Parables of Lostness
Reflections on Luke 15 - PART 1
How many of us are constantly losing or misplacing things? You never notice that something is not lost until you need it and it’s always in the last place you look! Have you ever noticed the intensity with which you will search for an inanimate object when you need it? Your wallet, your phone, your keys, a document, an address, a pair of socks or earrings. When you need it, you need it now and if time is running out, finding that thing is the highest priority in your life at that moment.
Believe it or not, God knows what all of this feels like on a much grander scale. God is searching for something—but not because he can’t remember where he left it. He knows where it is. He’s searching for you. But the only way that He can find you and bring you home is for you to recognize that you need to be found, that you are lost and need direction.
In Luke 15 we see a series of three parables in response to the criticism of the scribes and Pharisees that Jesus received unbelieving sinners and even ate with them. Evidently, His love and vulnerability attracted lost people from all classes and lifestyles. These were people who had no regard for the Torah or for religious traditions. Jesus had made it clear that He came to save people like this, not self-righteous people (Luke 5:27-32; 14:21-24). Seeing the many needy people around Him who were lost and recognizing the criticism coming from the religious establishment who were also lost, Jesus told three “Parables of Lostness.” He talked about lost sheep who needed a shepherd; about a lost coin that had value and needed to be put into circulation; about lost sons who needed to be in fellowship with the Father. There are three very revealing movements in this little story that packs a big punch. We will explore 2 of them in this first part and the last one will be explored in the next instalment.
1. We get Lost (v8)
Something of great financial and emotional value was lost. But do not miss the fact that it was lost in an everyday place; it was lost at home. The story of the lost sheep tells us that the sheep had wandered away from the safety of home and the fold and the shepherd had to leave the ninety and nine to go out and find it. However, the value of this illustration is that the coin was lost at home where you would not expect to lose things. This coin did not wander off. It was in the place of apparent safety. Nevertheless, it was lost -- probably through carelessness or inattentiveness of the owner. Regardless of the reasons, the woman is unaware that the coin is lost until suddenly she discovers that it is gone. When she realises that the coin is missing, she is stirred into a flurry of activity to recover it because it is of extreme valuable to her.
The focus of this parable is that through apparent neglect and inattentiveness, something very valuable was lost at home. The coin was made for the neck of the woman or to be used to help her family. It was shaped and embossed and given its setting for a place of poise and dignity. There could scarcely be a bigger difference than between where the coin was on the floor in the dirt and where it was meant to be.
There are millions like this today in homes across the land. We have raised them in our homes. We have brought them to church. But, as they grew up, we never attended their ball games. We never pursued their questions about God that they asked during the day. We were inattentive when all they wanted was just a little bit of our time to tell us a story. We never held them close and prayed out loud asking our heavenly Father’s hand to bring them a blessing. We never let them see the importance of the spiritual dimension of life. We never cultivated the importance of becoming a student of their personalities and ways. Consequently, they are lost -- and they are lost at home.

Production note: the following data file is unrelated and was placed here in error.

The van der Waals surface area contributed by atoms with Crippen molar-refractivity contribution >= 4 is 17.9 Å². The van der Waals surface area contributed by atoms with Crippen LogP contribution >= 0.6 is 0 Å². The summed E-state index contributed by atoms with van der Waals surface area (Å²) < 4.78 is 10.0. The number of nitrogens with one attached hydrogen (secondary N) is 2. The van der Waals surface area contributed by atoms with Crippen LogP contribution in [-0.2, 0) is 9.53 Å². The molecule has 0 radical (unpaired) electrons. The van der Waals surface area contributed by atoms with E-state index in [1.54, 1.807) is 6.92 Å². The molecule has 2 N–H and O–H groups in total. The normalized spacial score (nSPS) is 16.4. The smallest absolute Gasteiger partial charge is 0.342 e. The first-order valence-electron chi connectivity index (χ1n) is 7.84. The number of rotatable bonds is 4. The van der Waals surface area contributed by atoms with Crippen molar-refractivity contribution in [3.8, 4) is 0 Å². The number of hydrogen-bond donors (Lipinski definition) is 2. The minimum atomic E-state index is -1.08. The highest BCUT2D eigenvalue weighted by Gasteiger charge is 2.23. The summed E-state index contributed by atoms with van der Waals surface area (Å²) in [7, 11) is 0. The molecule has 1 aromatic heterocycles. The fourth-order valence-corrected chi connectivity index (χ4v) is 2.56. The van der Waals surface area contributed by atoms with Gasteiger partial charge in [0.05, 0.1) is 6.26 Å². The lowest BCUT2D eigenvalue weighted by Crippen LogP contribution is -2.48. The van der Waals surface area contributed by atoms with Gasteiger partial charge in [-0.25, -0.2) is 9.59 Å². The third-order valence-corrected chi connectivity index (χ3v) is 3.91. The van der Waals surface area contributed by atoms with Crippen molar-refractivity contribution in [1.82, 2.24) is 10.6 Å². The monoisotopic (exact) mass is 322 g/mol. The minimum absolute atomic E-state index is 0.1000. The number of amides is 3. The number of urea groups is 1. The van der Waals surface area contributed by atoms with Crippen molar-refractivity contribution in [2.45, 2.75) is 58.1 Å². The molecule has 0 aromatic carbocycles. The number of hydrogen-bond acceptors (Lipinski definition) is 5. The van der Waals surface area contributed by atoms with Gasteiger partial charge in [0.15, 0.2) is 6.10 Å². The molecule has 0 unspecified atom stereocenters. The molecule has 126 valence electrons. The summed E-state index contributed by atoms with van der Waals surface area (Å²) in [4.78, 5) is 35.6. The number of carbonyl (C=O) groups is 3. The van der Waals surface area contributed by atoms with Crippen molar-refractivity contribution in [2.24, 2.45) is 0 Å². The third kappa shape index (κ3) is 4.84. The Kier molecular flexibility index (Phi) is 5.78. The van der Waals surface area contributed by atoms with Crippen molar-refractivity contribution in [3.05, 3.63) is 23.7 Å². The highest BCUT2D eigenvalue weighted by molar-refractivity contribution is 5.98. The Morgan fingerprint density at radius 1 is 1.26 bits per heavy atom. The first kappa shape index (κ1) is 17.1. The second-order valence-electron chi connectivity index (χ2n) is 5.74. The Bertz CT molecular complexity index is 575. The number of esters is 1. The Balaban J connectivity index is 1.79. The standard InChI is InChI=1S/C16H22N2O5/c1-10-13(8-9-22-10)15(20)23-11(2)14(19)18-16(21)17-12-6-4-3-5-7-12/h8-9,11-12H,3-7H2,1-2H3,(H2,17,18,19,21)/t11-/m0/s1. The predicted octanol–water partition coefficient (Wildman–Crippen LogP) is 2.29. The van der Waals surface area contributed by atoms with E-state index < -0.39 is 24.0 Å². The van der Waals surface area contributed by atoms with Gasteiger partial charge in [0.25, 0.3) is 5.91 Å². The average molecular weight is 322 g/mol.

2. God comes to find us (v8)
The second movement of our story takes us immediately into the efforts of this woman to find what was lost. She launched upon a remarkable campaign. When she grasped that this valuable coin was lost, she went into action. Her activity in this story reveals the heart concern of God for people who are lost like this. God’s heart moves out to them.
The woman did three things, which are extremely important. What I love about this flurry of activity is that it pictures God at work to reclaim the lost. Salvation is about God finding us. We see the Holy Spirit in this story. The religions of the world are about man finding God through his own efforts, but not here!
First, she lit a lamp. Lighting a lamp would illuminate the darkened corners where the coin may have fallen. Typically, middle eastern homes in this era were dark, having only one window.
Second, this woman swept the house. In those days it was customary to spread straw on the floor. Usually the floors were earthen and, to have something soft underfoot, straw was spread. A coin falling in it would naturally be difficult to find. So, the woman took a broom and swept up all the straw and therefore made it much more possible to find it.
The third thing this woman did was to search diligently. She lit a lamp; she swept the house; and she searched diligently. She thought about ways of finding this coin. She gave herself to this mission. She did not just look around a little in her spare time; she stopped everything, and she swept the house out. Foot by foot she went over the floor, searching for this lost coin -- it was that valuable to her. We can learn not to fall short of such effort when seeking the lost at home.
Tomorrow, we will look into Heaven Rejoicing as we conclude this article on the 'Parables of lostness.'